Matthew 5 v 17-19
God’s law still stands. Murder requires the death penalty. And again in Romans:
“Now we know that whatever the law says, it says to those who are under the law, that every mouth may be stopped, and all the world may become guilty before God...”
“Do we then make void the law through faith? Certainly not! On the contrary, we establish the law.”
Romans 3 v 19, 31
The Death Penalty is first spoken of in Genesis, re-affirmed in Mosaic Law, re-affirmed again by Jesus, re-affirmed again again by Paul on several occasions and finally re-affirmed last of all in the book of Revelation. The Bible is of one accord: the punishment for murder is death.
But isn’t the death penalty just like murder?
Then putting someone in prison would be just like kidnap. Also God says in the Ten Commandments:
“You shall not kill.”
Exodus 20 v 13
And then in the next chapter God commands:
"He who strikes a man so that he dies shall surely be put to death.”
Exodus 21 v12
So there is no contradiction in God’s eyes between the command not to kill and the death penalty.
What if mistakes are made?
The world we live in is imperfect, mistakes will always be made. We must trust in God, who is in control of everything. We must trust that if an innocent life is taken then God let that happen. The possibility of mistakes should not stop us carrying out God’s commands.
It doesn’t work, in the USA…
The US government should heed the wisdom of Solemn:
“When the sentence for a crime is not quickly carried out, the hearts of the people are filled with schemes to do wrong.”
Ecclesiastes 8 v 11
This is why the death penalty doesn’t work as a deterrent in the United States. Swiftness of execution has to also be established.
How can you say what you’re saying? We live in a civilised society!
No, we live in a society full of unrepentant sinners with no desire to see any of God’s laws carried out in this life. That is why so many people are against the death penalty: sheer bloody minded rebellion against God’s law.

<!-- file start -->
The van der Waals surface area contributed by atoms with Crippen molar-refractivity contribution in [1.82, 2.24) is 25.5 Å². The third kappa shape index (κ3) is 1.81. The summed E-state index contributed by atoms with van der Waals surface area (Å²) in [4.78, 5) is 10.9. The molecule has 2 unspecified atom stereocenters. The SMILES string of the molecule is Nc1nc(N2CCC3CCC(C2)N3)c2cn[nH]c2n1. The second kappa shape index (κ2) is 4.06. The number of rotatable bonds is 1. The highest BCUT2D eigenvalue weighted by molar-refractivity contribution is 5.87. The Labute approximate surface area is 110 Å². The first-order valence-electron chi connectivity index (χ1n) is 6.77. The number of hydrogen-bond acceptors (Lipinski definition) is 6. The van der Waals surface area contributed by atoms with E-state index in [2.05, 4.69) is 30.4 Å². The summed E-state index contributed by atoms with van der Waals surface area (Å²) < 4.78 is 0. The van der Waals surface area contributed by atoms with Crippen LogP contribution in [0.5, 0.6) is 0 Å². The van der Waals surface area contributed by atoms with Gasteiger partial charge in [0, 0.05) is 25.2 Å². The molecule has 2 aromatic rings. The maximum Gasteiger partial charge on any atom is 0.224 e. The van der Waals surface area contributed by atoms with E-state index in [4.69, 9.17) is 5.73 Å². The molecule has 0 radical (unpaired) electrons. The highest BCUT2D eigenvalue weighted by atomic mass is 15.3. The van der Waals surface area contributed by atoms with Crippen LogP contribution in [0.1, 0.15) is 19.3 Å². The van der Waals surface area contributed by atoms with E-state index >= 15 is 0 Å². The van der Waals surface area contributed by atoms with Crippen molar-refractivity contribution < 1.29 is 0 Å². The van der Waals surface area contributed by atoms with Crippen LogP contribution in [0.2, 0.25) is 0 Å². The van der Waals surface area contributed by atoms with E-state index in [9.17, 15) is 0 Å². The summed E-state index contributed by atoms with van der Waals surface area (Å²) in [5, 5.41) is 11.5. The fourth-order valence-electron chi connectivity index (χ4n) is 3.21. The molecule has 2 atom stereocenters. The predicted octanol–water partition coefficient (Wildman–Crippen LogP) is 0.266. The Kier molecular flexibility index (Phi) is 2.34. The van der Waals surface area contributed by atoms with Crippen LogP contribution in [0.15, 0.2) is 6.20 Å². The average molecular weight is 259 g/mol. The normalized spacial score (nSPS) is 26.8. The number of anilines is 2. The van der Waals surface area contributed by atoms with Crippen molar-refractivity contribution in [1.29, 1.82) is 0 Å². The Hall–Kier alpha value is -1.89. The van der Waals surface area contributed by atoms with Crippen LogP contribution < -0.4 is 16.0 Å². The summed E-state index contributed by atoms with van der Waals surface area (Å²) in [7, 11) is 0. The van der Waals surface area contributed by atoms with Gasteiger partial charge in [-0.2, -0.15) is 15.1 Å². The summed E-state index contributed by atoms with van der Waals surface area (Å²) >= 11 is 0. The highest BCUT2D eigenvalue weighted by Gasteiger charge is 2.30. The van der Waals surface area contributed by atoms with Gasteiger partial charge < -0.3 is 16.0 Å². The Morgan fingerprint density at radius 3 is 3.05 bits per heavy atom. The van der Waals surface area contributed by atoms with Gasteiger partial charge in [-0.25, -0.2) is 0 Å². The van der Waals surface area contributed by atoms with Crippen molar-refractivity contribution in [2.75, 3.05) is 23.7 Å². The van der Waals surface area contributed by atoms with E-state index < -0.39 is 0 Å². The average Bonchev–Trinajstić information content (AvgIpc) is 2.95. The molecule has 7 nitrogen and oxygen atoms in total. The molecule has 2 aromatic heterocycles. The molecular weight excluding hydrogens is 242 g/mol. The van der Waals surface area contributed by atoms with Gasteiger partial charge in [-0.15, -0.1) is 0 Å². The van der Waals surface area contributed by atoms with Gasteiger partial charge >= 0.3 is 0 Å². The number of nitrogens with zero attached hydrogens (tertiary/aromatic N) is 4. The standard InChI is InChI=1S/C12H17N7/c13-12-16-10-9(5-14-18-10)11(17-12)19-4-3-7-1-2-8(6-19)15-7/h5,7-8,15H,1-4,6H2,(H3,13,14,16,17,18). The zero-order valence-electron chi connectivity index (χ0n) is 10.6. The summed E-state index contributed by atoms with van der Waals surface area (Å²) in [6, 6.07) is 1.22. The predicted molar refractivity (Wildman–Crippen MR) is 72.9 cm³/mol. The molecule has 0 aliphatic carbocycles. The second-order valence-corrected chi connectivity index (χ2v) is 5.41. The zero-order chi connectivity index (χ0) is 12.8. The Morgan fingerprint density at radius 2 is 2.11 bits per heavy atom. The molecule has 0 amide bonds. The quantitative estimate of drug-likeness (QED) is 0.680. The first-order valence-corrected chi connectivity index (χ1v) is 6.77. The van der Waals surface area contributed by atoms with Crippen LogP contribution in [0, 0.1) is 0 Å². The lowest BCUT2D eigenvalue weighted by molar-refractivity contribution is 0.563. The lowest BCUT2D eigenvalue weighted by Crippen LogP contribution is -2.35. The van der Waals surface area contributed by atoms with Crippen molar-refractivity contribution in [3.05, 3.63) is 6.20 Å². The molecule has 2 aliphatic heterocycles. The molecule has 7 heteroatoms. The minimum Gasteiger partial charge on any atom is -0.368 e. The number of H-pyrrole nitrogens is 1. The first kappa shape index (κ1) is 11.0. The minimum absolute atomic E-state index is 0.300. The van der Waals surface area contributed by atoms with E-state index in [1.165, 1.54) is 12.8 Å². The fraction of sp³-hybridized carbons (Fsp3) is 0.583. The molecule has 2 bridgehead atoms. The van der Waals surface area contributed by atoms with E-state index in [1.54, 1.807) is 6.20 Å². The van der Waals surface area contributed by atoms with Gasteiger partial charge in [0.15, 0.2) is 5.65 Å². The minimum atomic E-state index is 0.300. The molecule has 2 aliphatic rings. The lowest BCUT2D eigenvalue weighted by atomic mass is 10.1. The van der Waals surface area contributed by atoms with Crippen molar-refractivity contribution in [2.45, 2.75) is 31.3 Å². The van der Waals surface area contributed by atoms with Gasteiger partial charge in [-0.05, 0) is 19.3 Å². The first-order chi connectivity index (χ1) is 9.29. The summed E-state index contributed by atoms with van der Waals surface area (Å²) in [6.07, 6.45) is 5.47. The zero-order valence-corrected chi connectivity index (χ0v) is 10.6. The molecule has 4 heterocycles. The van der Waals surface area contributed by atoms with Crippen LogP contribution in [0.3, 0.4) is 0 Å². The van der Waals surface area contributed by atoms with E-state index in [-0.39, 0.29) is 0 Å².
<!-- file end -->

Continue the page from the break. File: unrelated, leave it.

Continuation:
And the last time I checked our so called ‘civilised’ society is in the habit of letting murderers free after 8 years and then acting surprised as they re-offend.
The Death Penalty is so cruel!
No, murder is cruel. The Death Penalty is justice.
I’m having problems here…
If you can find fault in my Biblical argument by all means disagree. If not then you have to submit to God’s word. It might not be nice or happy but it is in the Bible. Remember commands to the individual Christian do not apply to the government and the course of law and order. Also remember how terrible murder is, how holy God is and how unrepentant man is. Then you might see that the death penalty is justified.
But…but…why do so many people disagree with this
As I have said before because mankind is living in rebellion against God and all God stands for. The world hates the death penalty because the world hates God. But as Christians we are called to submit to the will of God and recognise that the only Biblical punishment for murder is death. And we need to thank God that he has delegated his justice to the governments of today and pray that they would keep his law rather than break it.
The Bible is of one accord. Murder needs to be punished by death. Therefore we should support any government who carries out God’s command and is a terror to evil doers. We must always realise that the government should institute the death penalty as God’s chosen punishment for sin. We should submit to the Bible’s overwhelming agreement on this issue. And above all focus on the pain and damage murder causes to the victims not to the criminals.
There is always a choice. If the Death Penalty is implemented then everyone has the choice: murder and risk death yourself. If someone chooses to make that choice then the consequences of their actions are on their own heads.
Very useful, better than this blog post:
Any points I haven't covered whack an email off to me.